During this period, where success was achieved through mass economies of scale, experimentation and self-expression were abnormalities that posed risks to scaled production. They created the potential to fail and miss KPIs, quality targets, regulations, or customer expectations. When organizations scaled up they created rules, systems and controls to avoid this risk. To enforce these controls, they instilled a culture of fear and conformity. In a recent survey, nearly 50% of respondents said they regularly feel the need to conform within their organization, and more than 50% said that people in their organizations do not question the status quo. Many companies still use an approach to managing, evaluating, paying and rewarding their employees that was built for an earlier time when change wasn’t as prevalent. As a result, these systems don’t reward experimentation and innovation and don’t prioritize individual employee happiness.
What can you do as a manager to help your employees perform their best and feel fulfilled by their work? Here are three critical steps you can take today:
Celebrate your employees and promote their individual strengths
Wipro, a company which provides customer service support for tech companies, had a severe problem with employee retention. To try and combat this issue, they added a one-hour workshop during onboarding that helped employees identify and focus on what they were like when they were their best. As a result of that one hour investment, 6 months later, employees were 32% less likely to quit and the customers they served were 11% happier.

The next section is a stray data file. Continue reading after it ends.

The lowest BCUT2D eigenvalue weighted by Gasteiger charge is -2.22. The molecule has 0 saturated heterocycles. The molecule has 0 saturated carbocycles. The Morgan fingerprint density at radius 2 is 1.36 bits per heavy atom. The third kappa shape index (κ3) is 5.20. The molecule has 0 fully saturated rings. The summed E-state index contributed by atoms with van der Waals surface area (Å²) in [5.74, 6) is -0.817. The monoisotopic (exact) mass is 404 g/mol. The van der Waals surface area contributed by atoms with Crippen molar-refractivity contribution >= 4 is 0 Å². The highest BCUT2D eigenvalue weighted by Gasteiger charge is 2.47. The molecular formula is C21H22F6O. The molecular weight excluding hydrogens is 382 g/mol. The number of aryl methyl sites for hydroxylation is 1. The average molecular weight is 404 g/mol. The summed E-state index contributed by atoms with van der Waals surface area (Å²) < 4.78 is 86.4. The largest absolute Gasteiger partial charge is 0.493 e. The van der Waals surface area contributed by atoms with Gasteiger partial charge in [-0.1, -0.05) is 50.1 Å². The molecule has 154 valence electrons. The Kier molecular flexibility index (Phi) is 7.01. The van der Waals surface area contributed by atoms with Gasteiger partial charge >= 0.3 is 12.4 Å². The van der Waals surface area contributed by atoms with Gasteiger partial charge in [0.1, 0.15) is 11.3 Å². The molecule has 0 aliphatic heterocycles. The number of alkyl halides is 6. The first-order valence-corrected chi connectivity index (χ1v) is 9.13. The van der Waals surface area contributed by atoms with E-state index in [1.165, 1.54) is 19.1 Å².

When social media was still in its infancy, KLM Royal Dutch Airlines knew they wanted to be active on channels like Twitter and Facebook, but weren’t quite sure where to begin. Their management asked for employee volunteers to create a social media task force, and gave them a budget and the freedom to explore and test unconventional ideas. This led them to some groundbreaking engagement and discoveries like the “KLM Surprise” campaign and Live Reply customer service. While their team did encounter significant snares as they experimented, they were able to quickly learn and adapt from those failures earlier than brands with more hesitant or restrictive approaches. With a Webby award, NY Times recognition, and hundreds of case studies, KLM is now regarded as one of the most savvy social media brands.
Help individuals connect their function to their purpose
At Disney’s Amusement Parks, they focus training of employees not only on their function, but on their purpose as well. Regardless of the employee’s function – taking tickets, operating a ride, selling passes – all employees are told that their purpose is to “spread happiness.” Helping employees understand the impact they are supposed to have by performing their function will keep them motivated and focuses on creating value. Tying that purpose to meaningful numbers helps quantify and track the impact they have over time, and connects the impact their work has on customers to the impact they have on the business’ financial objectives.
Investing in your individual employee’s happiness results in a workforce that is engaged, motivated, and invested in using their individual talents to drive the success of the company. As the pace of change increases and experimentation and adaptation become even more critical components of company growth, an engaged workforce can be your most important asset. As Lou Gerstner, the CEO who changed the trajectory of tech giant IBM, said, “Culture is not part of the game, it is the game.”